Wednesday, January 09, 2013

The Mirror of Princes

Through the medieval period and into the Renaissance, the bookshelves of royalty, who may not themselves have been able to read, but certainly employed people who could read for their listening pleasure, were often populated by tomes which we now call 'the mirror of princes'. These were instruction manuals for how to rule well, which might take the form of a history, or possibly a more sophisticated theoretical treatise. Among their number are included the riveting History of the Franks by Gregory of Tours and the pedantic Education of a Christian Prince by the Renaissance scholar Erasmus. These days we love our diagrams and flowcharts, our 12-step programs and idiot's guides to everything under the sun. The medieval authors of the principium specula, however, learned a lesson from Plato. In order to 'see' an idea in action, a theory put into practice, you had to tell a story about that idea woven into a human narrative.

CNN is the first channel I turn to in the morning, and usually the last channel I turn to before going to bed. As an avid viewer, it has come to my attention that America suffers from a dearth of good leaders. Most of this, I understand, is rhetoric, but even rhetoric contains traces of reality. When President Obama won't accommodate Congressional Republicans, for example, he is accused of failing to lead. Read between the lines. What you discover is that Congressional Republicans are actually complaining that Obama is refusing to see things their way. Lobbing the failure-to-lead barb across the aisle turns out to be a subtle way of saying you ought to follow us. But America doesn't seem to lack books, the intellectual successors to the principium specula, purporting to teach exactly what effective leadership is. Indeed, it is strange that America should suffer from a dearth of leadership at exactly the same time leadership programs across the educational spectrum are more popular than ever before. Everyone who is anyone is either enrolled or offering their own seminar.

Talk about leadership borders on the absurd. Leadership is what we need. It's also what we're missing, and where we should be investing our money. And what is this most rarefied of commodities? The contemporary discourse about leadership is fraught with dialectical implausibility. We say need leaders. More likely we want you to pay for our leadership seminar--which we will be leading. We talk about leadership as if it is tangible commodity. More likely we exercise it over you by naming it, in the process claiming it for ourselves. After all, unless you are the one talking about leadership, unless you are defining what it is, you are a following someone else's lead. The logic of leadership is either/or. It has to be. Someone must take the initiative, or someone must have the final decision. This is why, incidentally, the republican John Locke was also a defender a royal supremacy.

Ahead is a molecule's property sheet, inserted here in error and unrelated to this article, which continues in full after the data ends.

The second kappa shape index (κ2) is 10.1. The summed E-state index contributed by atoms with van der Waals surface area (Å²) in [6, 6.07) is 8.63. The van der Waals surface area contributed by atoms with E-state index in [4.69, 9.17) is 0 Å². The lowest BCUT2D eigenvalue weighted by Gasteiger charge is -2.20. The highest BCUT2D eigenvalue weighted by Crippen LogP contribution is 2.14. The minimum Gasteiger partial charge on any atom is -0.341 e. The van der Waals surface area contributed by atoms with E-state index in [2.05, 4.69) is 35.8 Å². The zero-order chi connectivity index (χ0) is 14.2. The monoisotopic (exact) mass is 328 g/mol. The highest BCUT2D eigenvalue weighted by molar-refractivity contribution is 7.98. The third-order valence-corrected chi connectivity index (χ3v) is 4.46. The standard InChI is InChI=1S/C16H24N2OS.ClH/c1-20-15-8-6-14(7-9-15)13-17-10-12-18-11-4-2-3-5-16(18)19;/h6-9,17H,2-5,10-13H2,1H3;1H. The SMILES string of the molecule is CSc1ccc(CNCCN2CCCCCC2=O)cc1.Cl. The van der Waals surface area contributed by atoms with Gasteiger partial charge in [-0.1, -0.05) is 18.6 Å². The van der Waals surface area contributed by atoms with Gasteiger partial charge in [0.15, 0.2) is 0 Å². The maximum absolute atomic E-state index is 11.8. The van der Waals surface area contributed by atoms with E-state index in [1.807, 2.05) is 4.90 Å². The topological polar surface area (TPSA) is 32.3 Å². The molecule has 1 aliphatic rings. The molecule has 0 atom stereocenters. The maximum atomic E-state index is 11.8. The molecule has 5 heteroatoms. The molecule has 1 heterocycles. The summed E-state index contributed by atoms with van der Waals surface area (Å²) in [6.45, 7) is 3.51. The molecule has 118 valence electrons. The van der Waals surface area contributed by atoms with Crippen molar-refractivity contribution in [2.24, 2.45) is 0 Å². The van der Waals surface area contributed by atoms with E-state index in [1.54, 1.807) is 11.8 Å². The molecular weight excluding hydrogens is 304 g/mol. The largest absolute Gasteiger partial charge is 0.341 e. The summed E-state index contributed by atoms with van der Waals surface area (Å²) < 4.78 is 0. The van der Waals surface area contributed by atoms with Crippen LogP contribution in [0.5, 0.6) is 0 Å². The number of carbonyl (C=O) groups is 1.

The medieval authors of the principium specula might also be accused of engaging in the same sort of duplicitous talk. After all, kings did the commanding; learned men did the thinking and writing. This could be taken as an example of a tail wagging the dog. One lesson that the medieval authors might afford our contemporaries, however, is that the exercise of leadership is, in some sense, an exercise of moral authority over others. Being that, it cannot be talked about in the abstract, nor objectified, nor commodified, without missing the essential point about what it is to lead. That is also why every promise you hear from a contemporary author or 'leader' to reveal their secret formula for effective leadership actually boils down to a string of unrepeatable, personal anecdotes about what a person did in this or that situation that allowed them to rise to the challenge and overcome all odds. It has to do with interpersonal relations, which are ultimately not quantifiable, measurable, nor constrained by formulaic description.

Instead of talking about effective leadership, which can border cultic adoration of a personality (...cue reference to Hitler), we should be talking about the communal context of effective leadership. Instead inflating certain persons beyond all human proportions, we ought to reflect on the humanity that binds us all together. The only way to escape the either/or logic of leading and following is to begin by insisting the relation between the two is not absolute. And that means tempering our language about leadership.

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